In your memoir, you didn’t include anything about experiencing 9/11 or Noises Off, which was in rehearsal during that time. Why?
It just didn’t fit in. Yes, 9/11 happened when I was working on Noises Off, but when I wrote about it, it was just a few sentences, not big enough for a chapter. I mostly was appalled that our producers wanted us to continue rehearsing. To write the book, I was literally going through my scrapbooks, and no stories came out about that. There were some poignant moments, but not enough for a whole chapter.
You are often referred to as a “diva.” How do you feel about that term?
I don’t like it. It belongs in the opera world. It means the height of artistry, and some, like the beloved Maria Callas, developed a reputation, but I don’t like it. All of the battles I have fought on stage have been about the show, not myself. The term is reserved for high art, and I just don’t like it. Does it mean you’re brilliant or a pain in the ass? Plus, it’s overused now.
What do you do to escape?
I don’t need to. I wipe my feet at the door. I don’t take my personal life to the theater, and I don’t bring my professional life home. I sleep a lot, I guess. I’m just a regular person. I’m a wife and a mother. I keep a household. I cook, I do laundry, I clean. OK, so I don’t clean. But I prefer my life to be my life. I finish my work on the stage. I get to the theater two hours before, so I’m the first one there, and I am also the first one to leave after the show. I don’t forget to live my life. I’m as fond as my life as I am my job.
Do you have any guilty pleasures?
Guilty pleasures? What are guilty pleasures?
Well, my guilty pleasures are reading People magazine and watching the Real Housewives of Beverly Hills …
Well, I read People magazine, but that’s not a guilty pleasure, that’s keeping up on gossip! Wow…there are so many of them! Ha! I feel guilty about everything. I’m a Catholic, but I’ve given up the guilt.
Your memoir’s last chapter was about playing Rose in Gypsy, but that has not really been the end of the Patti LuPone story. What’s the next chapter?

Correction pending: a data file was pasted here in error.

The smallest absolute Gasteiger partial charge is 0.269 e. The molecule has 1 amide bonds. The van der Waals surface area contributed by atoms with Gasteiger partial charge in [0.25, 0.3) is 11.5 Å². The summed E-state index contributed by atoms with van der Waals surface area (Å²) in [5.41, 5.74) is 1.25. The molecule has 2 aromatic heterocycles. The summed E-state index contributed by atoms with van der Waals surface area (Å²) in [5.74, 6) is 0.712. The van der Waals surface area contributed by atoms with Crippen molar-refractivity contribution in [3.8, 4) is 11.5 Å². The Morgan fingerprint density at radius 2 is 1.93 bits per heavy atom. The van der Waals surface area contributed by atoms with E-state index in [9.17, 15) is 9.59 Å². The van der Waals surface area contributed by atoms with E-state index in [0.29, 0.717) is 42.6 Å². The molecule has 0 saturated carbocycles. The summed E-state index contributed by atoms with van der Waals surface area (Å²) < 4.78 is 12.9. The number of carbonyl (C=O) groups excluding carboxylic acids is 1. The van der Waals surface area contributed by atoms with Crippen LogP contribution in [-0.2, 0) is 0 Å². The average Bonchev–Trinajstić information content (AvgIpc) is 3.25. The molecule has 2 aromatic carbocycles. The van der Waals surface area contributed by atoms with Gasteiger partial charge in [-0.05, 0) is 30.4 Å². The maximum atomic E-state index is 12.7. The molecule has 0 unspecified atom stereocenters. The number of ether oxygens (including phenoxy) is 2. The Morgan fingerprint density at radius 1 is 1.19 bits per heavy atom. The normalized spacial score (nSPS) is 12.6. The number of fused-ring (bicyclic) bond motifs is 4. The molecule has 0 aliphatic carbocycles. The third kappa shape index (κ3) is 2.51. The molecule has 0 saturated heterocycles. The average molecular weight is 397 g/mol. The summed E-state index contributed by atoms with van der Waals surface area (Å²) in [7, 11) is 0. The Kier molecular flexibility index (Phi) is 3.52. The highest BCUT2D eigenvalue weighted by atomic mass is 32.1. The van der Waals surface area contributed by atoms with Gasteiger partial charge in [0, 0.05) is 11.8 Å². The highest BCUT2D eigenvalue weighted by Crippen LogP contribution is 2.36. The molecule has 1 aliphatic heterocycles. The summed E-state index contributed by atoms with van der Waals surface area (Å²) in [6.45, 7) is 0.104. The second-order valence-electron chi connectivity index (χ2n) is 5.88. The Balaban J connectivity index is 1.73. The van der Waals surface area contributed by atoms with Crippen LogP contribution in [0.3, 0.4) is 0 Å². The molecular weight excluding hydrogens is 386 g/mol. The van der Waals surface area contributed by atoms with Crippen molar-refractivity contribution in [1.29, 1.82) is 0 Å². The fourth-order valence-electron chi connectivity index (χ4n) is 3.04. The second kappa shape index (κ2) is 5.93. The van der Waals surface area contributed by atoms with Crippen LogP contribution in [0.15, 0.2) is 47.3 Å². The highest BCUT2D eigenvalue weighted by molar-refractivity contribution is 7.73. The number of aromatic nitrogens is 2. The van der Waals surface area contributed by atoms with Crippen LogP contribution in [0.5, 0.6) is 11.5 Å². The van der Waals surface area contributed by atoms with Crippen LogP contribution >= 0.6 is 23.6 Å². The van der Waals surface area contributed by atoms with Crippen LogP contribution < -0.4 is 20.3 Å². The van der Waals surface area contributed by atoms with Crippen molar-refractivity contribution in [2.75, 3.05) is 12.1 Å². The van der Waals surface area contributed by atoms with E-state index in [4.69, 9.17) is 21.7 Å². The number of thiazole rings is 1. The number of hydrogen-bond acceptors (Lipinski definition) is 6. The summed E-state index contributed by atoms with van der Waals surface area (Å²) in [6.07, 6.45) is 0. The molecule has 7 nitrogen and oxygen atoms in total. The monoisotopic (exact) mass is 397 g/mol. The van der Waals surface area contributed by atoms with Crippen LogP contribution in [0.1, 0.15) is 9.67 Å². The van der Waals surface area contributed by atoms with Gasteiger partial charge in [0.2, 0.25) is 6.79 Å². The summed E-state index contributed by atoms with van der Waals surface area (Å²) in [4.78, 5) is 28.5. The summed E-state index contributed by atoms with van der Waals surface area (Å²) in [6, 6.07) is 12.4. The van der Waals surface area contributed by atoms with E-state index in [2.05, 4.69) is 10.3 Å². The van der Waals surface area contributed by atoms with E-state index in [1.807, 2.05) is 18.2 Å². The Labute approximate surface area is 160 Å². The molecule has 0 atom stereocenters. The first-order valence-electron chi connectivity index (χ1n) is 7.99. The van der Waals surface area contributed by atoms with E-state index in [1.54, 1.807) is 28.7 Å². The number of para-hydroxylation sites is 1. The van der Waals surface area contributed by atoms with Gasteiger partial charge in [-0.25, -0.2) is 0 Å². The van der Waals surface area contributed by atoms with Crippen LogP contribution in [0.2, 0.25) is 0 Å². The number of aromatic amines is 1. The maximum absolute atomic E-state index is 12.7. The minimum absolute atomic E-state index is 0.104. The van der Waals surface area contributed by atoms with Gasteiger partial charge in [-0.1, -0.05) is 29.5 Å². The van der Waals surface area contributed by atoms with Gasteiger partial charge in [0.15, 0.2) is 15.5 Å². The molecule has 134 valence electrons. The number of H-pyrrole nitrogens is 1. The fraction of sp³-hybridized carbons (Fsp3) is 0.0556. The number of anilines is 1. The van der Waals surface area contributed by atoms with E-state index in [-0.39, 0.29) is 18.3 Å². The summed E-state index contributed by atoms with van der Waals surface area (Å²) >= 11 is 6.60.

I am at the age now where I’m often not the star. And I wonder what’s next, too. I have no idea. I like the surprise element.
Any thoughts on the Barbra Streisand Gypsy remake that’s off and on again?
Doesn’t that tell you it’s not going to happen? Arthur Laurents told me the three actresses he had in mind for the role, and of the three, Streisand was the best choice. I think she’s the best choice.
Do you think it will ever happen?
I hope it doesn’t─ha! Movie musicals aren’t done well anyway. There’s no time for applause for the numbers. They aren’t shot correctly─you need to see the dancing. If Streisand gave herself over to the part…singing “Rose’s Turn” is all about giving up control and discovering it every time. I think Streisand is very in control. She would be like, “I’m going to fart, and everyone’s going to hear it!”
One last question: Do you still pick up the tuba now and then?
Irene is missing! She went on two tours with Sweeney Todd, and she didn’t come back! I chose to play tuba to meet boys you know, at band camp.
Enjoy your visit to Texas!
I want to see a “gen-u-wine” cowboy. Every time I have been to Dallas, it’s been like Silicon Valley. There’s nothing Texas about it. I’ve heard of this place…Billy Bob’s?
Yes! Billy Bob’s is the world’s largest honky-tonk. That’s where you can see cowboys and two-steppin’, and they have a mechanical bull. You can also get some good Mexican food in the Stockyards.
Well, then that’s where I need to go.
If you happen to see a wandering tuba named Irene, you can return her to LuPone at Bass Hall on April 5. Unless, of course, she’s in the Stockyards stalking cowboys.